HISTORY OF THE SPRING
In Colorado we have a saying, we begin the first day of Spring in the same way we began the Fall: with snow. This symmetry is relevant as both the beginning of Spring and Fall coincide with the Equinox. This word is made up of two Latin root words aequus and nox meaning “equal night” referring to the fact that daylight and night time are equal in duration.
This year, the vernal equinox (Spring) occurs on March 20 at 9:58 pm UTC. This means Temps Universel Coordonne, or Coordinated Universal Time if you don’t speak French, roughly equivalent to Greenwich Mean Time if you’re British, or Zulu Time if you’re a pilot. The Autumnal Equinox occurs 6 months later. Since each equinox occurs at the same time whether in the northern hemisphere as the southern hemisphere, though the seasons are reversed, it is becoming common to call the (northern) vernal equinox the March Equinox and the Autumnal Equinox the September Equinox.
HISTORY OF ST. PATRICK’S DAY
Although much of the life of the patron saint and Apostle of Ireland is shrouded in legend, St. Patrick was probably born around the year AD 389. Stories are told of the many contests Patrick had with Druids, pagans, and polytheists, as well as the well known but unlikely story of him driving the snakes from Ireland. More on that later. What we do know about him comes from his memoir, Confessio, which he wrote near the end of his life. It begins,
“I, Patrick, a sinner, most uncultivated and least of all the faithful and most contemptible to many, had for father the deacon Calpurnius, son of the late Potitus, a priest, who was of the village of Bannavem Taberniea.”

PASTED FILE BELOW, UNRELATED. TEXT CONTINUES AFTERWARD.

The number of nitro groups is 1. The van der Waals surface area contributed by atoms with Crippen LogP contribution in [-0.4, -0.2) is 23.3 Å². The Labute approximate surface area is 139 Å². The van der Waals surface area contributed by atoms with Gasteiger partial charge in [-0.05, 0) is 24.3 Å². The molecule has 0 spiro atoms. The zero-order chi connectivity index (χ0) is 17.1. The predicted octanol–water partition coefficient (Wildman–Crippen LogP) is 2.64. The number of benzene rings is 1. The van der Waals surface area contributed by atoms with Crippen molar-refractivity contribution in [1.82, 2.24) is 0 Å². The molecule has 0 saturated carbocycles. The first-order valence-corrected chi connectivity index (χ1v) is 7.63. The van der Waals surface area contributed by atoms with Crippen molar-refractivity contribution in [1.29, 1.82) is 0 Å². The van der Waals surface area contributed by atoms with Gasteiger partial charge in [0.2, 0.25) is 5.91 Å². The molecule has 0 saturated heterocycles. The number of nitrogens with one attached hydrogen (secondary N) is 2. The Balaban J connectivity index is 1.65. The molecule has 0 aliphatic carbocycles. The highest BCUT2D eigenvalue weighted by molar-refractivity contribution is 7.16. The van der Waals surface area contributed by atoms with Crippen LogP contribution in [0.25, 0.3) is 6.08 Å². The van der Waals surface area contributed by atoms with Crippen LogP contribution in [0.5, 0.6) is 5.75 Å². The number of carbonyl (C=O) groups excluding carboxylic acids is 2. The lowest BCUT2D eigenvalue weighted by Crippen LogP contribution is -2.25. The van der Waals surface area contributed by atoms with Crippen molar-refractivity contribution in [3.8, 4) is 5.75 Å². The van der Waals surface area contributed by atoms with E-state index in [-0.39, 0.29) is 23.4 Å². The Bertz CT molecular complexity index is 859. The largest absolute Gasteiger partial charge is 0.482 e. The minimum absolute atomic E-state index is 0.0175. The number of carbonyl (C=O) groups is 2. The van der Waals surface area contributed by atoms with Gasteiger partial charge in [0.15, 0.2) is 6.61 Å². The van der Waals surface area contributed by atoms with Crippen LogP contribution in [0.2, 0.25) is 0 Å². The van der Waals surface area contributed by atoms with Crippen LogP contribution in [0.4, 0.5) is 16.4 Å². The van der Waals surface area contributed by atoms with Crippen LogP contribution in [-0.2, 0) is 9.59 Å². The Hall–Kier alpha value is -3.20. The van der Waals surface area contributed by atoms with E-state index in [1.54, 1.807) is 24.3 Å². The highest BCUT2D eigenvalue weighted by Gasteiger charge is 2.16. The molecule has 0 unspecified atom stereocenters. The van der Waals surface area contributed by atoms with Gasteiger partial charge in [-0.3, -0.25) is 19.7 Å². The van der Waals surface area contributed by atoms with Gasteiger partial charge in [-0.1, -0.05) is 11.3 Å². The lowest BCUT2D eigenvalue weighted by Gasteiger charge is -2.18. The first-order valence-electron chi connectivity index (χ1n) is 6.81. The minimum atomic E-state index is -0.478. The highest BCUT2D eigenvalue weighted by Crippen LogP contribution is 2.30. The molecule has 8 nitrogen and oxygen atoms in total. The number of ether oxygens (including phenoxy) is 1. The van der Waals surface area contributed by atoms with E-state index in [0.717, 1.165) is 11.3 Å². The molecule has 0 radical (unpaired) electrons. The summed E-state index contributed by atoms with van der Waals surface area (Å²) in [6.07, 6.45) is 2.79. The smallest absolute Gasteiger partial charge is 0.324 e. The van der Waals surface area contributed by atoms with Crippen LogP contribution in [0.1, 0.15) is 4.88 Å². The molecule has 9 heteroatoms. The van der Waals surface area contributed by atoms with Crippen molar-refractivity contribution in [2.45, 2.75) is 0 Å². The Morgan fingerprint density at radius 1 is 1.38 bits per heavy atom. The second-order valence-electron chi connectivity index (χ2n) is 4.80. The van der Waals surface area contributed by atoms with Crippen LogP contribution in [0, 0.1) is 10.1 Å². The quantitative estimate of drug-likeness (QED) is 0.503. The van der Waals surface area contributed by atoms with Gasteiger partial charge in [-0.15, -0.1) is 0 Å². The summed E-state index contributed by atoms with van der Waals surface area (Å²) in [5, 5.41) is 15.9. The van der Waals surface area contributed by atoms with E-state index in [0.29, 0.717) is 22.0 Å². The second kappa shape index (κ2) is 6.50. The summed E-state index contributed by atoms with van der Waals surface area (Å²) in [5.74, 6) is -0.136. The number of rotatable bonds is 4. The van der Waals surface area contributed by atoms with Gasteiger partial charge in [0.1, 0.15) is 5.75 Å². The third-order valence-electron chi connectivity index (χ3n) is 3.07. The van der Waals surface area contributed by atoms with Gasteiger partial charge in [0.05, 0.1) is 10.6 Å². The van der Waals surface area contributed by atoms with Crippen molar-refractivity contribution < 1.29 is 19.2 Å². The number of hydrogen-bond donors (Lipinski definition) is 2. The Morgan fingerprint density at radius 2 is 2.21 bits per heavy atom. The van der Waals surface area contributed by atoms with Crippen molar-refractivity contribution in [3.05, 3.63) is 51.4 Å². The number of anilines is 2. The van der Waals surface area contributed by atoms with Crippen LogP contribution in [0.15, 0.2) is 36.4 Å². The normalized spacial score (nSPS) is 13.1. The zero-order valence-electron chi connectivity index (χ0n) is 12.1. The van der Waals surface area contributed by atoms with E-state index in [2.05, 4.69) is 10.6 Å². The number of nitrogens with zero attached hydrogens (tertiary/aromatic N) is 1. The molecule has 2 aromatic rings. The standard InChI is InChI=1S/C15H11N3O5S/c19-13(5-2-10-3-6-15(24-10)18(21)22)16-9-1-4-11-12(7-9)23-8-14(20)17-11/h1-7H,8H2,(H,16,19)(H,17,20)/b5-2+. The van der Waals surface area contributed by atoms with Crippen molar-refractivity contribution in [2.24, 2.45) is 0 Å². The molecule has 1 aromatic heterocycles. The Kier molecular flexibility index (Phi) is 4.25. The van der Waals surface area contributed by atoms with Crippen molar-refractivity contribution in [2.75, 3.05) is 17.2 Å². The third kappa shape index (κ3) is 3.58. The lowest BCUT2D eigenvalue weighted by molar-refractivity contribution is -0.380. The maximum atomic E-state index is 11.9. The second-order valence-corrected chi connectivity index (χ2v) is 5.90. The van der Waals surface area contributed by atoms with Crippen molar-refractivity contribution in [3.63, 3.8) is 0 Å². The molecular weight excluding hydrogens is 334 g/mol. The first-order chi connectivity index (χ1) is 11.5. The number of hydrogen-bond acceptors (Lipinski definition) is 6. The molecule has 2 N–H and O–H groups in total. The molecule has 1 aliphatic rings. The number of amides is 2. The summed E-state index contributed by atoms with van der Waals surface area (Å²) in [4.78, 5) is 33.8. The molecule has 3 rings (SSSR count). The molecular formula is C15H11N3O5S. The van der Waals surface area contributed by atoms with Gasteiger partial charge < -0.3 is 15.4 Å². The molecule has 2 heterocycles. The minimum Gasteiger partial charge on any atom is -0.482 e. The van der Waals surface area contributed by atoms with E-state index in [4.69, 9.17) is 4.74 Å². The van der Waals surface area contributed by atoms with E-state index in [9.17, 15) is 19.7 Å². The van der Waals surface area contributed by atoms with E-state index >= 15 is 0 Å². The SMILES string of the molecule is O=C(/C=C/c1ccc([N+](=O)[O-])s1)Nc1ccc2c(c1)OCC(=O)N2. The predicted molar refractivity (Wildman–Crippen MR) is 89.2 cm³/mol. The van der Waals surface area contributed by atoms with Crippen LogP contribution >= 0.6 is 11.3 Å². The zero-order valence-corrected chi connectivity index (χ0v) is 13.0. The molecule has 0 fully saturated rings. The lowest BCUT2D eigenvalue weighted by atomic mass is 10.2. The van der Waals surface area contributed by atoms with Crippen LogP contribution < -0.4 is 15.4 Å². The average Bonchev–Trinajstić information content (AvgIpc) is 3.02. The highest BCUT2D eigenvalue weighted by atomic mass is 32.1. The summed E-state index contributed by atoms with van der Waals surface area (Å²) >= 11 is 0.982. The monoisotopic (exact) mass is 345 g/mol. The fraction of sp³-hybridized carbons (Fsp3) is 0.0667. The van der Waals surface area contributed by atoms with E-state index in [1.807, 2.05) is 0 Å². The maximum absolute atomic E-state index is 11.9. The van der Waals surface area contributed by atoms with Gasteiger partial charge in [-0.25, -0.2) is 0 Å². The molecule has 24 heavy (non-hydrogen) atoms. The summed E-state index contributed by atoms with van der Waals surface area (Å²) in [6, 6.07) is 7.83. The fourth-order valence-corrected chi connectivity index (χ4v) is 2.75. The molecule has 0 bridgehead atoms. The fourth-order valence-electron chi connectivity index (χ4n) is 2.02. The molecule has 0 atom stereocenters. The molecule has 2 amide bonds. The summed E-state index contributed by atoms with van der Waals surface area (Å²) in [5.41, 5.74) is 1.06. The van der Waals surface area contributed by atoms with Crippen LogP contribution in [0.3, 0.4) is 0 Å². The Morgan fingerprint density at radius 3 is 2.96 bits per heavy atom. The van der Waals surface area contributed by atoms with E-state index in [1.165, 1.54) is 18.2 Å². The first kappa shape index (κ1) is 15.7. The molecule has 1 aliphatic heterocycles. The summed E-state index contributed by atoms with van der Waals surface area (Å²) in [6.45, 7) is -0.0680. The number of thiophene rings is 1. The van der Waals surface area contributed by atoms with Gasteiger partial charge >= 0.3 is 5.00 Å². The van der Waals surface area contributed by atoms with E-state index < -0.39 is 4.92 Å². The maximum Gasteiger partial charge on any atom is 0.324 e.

HISTORY OF THE IDES OF MARCH
According to the ancient Roman calendar, the ides fell on the 13th of the month with the exception of the months March, May, July, and October, when it fell on the 15th of the month. Something epochal occurred in 44 B.C.
Et tu, Brute?
It was on March 15, 44 B.C. that the Roman dictator Julius Caesar was assassinated after he had been warned by a seer that harm would befall him before the end of the Ides of March. Contrary to popular belief, including William Shakespeare, Caesar was not assassinated in the Capitol, meaning the Curia Hostilia or Senate House in the Roman Forum at the foot of the Capitoline Hill (pictured at top).
This holiday is often overlooked by those who do not speak Greek or those who do not speak Geek… but for the science major, this is a special celebration. Though it is an irregular constant number, regularly and annually on March 14, or 3/14, or 3.14 — we have the first three digits of “Pi.” If one wanted to be precise, and why not, it would be at 15:92 o’clock, or 4:32 pm… and 65.35 seconds, or slightly after 4:33 pm. You get the idea.
The origin of this geek holiday has been traced to a celebration led by Larry Shaw at the San Francisco Exploratorium in 1988 where he was a physicist. No less than the US House of Representatives boldly stepped out and passed a non-binding resolution recognizing March 14 as Pi Day in 2009. Your tax dollars at work.
HISTORY OF THE 40 MARTYRS OF SEBASTE
A curious occurrence happened in the early 4th century Roman Empire. The early church historian Bishop Eusebius tells the story of the Roman Emperor Constantine, who before a battle against his rival Emperor Maxentius in 312 AD at the Milvian Bridge outside of Rome, had either a dream or vision that he was to conquer in the sign of Christ.
Explaining this to his troops, they made a battle standard of the Greek letters chi and rho, the first two letters of Christ in Greek, and were victorious. Constantine converted to Christianity and in 313 AD put into law the Edict of Milan, making Christianity a legitimate religion with toleration toward Christians across the Roman Empire. This ended the Empire-wide Great Persecution of the church under the earlier Emperor Diocletian.